The first metric we can examine is how many pages Google has indexed from these sites. This gives credibility as a measure of truth telling because as a general measure, spammy websites tend to have very little time invested in them and lack substantial and meaningful content. The Google page indexer is also designed to skip duplicate pages and redundant content so it serves as a sort of spam filter for webpage content.
Here we can see that Zappos was ranked in first place for “online shoe store” and there is a correlating factor that demonstrates that Zappos has the largest number of pages that have successfully been indexed by Google. This follows the mantra that Zappos made the wild claim that they had the most shoes for sale, and Google has validated that yes, in fact, Zappos has the largest number of shoes for sale online, so they are telling the truth. This encourages Google to tend to send their searching customers there first as they will have the highest probability of helping you find the shoe that you were looking for online.
Number of Years of Site Existence
Certain websites earn extra points for having been in existence for a longer period of time. We can measure them by counting how many years they have been in existence. Google tends to give older sites more credibility as they have earned trust over time, reinforcing the reality that they could stay in business this long to continue to maintain a web presence.
You can see several merchants that, while they benefit from a longer age, they are not as truth telling, among other factors, as the Zappos leader, hence they fall further behind in the rankings, despite DSW being a larger brick and mortar physical retailer (in terms of physical assets).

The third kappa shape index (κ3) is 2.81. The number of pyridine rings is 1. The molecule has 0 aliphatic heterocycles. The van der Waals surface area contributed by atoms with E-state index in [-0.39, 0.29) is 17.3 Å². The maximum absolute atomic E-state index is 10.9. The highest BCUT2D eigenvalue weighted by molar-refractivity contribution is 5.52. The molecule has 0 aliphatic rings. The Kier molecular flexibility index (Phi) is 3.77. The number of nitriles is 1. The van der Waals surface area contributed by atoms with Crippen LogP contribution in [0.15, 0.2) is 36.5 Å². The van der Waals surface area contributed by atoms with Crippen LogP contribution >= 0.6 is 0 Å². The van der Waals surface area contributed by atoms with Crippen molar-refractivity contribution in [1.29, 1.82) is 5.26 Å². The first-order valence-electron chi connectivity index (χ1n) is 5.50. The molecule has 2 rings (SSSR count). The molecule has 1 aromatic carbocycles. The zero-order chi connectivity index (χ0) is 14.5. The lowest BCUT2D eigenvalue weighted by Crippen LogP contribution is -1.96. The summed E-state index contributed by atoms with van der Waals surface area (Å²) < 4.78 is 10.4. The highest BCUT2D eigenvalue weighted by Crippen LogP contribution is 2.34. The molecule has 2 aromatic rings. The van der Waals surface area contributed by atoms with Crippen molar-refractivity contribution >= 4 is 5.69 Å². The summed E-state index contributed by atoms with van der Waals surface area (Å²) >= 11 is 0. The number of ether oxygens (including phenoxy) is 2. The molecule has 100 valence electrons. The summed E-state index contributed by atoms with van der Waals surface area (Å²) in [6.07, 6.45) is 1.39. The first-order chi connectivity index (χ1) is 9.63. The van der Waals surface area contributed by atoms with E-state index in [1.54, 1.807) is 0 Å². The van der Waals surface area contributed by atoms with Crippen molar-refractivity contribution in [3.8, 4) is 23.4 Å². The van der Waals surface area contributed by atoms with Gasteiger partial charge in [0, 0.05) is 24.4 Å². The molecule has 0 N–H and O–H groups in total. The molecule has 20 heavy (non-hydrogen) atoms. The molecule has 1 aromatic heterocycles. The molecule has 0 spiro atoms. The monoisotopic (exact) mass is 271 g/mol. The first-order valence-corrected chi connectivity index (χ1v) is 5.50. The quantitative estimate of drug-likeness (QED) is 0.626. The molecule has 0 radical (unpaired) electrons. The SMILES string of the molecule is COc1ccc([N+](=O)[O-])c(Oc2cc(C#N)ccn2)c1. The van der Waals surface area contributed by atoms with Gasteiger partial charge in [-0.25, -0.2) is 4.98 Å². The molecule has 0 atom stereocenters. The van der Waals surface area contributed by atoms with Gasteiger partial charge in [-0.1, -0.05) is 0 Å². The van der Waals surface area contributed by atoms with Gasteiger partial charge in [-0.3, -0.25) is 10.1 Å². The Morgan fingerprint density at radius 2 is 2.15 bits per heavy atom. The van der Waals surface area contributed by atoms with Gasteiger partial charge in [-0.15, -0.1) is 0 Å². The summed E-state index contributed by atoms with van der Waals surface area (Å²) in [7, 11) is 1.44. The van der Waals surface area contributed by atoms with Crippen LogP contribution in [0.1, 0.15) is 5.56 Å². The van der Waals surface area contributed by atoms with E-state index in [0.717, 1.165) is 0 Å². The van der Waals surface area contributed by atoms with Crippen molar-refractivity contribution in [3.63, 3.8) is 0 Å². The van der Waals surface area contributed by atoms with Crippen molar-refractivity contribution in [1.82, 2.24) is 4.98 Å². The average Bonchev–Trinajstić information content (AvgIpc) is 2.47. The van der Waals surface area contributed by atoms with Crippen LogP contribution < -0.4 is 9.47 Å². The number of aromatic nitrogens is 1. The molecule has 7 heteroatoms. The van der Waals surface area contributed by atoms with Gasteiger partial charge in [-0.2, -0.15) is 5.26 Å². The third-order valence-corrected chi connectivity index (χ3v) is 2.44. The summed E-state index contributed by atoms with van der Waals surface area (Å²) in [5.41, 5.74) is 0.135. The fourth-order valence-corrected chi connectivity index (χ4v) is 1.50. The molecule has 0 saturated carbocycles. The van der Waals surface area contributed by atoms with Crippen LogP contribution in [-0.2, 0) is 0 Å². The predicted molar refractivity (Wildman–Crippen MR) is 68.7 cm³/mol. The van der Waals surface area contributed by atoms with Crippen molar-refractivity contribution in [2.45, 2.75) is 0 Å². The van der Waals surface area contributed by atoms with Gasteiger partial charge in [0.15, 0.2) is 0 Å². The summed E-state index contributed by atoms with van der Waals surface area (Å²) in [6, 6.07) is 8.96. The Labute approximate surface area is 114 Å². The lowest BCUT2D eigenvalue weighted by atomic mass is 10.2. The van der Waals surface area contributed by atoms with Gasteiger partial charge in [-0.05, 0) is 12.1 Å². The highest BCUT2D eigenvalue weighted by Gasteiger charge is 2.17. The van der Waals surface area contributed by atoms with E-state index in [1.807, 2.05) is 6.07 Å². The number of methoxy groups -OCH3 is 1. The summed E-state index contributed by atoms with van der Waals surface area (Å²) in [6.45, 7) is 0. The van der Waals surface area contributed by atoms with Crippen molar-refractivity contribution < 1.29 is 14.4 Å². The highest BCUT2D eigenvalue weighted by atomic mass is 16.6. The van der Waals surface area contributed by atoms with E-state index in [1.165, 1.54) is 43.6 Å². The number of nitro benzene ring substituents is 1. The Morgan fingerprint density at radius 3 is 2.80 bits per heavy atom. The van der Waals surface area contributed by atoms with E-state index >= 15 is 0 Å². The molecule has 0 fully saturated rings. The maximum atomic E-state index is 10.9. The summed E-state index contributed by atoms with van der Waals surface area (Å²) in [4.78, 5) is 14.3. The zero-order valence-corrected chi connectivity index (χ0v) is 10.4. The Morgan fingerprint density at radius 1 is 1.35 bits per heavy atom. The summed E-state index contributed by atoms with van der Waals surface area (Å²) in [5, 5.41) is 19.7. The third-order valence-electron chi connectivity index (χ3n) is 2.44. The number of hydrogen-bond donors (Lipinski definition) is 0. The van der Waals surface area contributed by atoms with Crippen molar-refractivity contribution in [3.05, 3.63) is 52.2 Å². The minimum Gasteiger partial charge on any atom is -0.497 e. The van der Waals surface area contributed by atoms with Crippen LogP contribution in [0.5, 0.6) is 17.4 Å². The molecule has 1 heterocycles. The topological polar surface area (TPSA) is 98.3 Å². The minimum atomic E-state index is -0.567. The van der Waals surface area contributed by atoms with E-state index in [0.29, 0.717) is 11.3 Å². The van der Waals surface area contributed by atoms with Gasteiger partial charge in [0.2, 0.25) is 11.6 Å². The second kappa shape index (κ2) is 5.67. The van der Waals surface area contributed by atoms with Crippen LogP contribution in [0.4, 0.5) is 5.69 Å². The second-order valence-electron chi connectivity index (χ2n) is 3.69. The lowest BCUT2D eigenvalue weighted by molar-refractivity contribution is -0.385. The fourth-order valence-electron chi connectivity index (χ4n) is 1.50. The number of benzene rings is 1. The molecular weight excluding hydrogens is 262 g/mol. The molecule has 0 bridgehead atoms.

Number of Websites That Link to This Site
Google tends to engage in a type of election of sorts where instead of relying solely on their own opinion of a website (such as how DMOZ.org uses humans to rank websites in a purely subjective manner), they count how many other pages link back to the site being measured. This forms a type of voting system that, while ripe for exploitation by stuffing the ballot box, has become valuable in determining the most authoritative websites.
This reflects the democratic selection of the rest of the Internet having chosen Zappos.com as their go-to resource for links to buy shoes online. It is important to note that in recent Google algorithm updates, they have begun to punish bad actors who spammed irrelevant back links in an attempt to skew the election results here. The key point is to count only those back links that tend to “make sense” or fit the context of the page, instead of relying in spammy webpages that simply link to anyone and everything in a shallow attempt to gain more votes.
Another qualitative metric that is inferred from quantitative sources but heavily influenced by a deeper, unknown algorithm (or perhaps simply an opinion), is the amorphous “Page Rank” metric that Google mysteriously assigns to a website. Despite the confusion many have in decoding the title as a ranking for a given “webpage”, this ranking instead derives its namesake from Larry Page, one of the original founders of Google, who has established his ranking as a Good Housekeeping Seal of Approval for websites. Google itself will disclaim any direct relation between a comparative Page Rank and Search Engine Result Ranking, but concedes that it may be an attributed factor in the algorithm.
This result seems to confirm the fact that while Page Rank may be a contributing factor, just because you have a higher Page Rank doesn’t mean you rank higher on the search results for every phrase. You can see here that ShoeBuy.com has earned a higher estimation of Page Rank but still ranks #2 for “online shoe store.”
Customer Traffic Volume
We also can measure overall traffic with the underlying assumption that websites that are of sufficient quality and truth telling, will tend to attract more customers, who will refer that site to other customers and so forth. We can measure this by simply counting overall traffic numbers in terms of impressions or views of the website in question.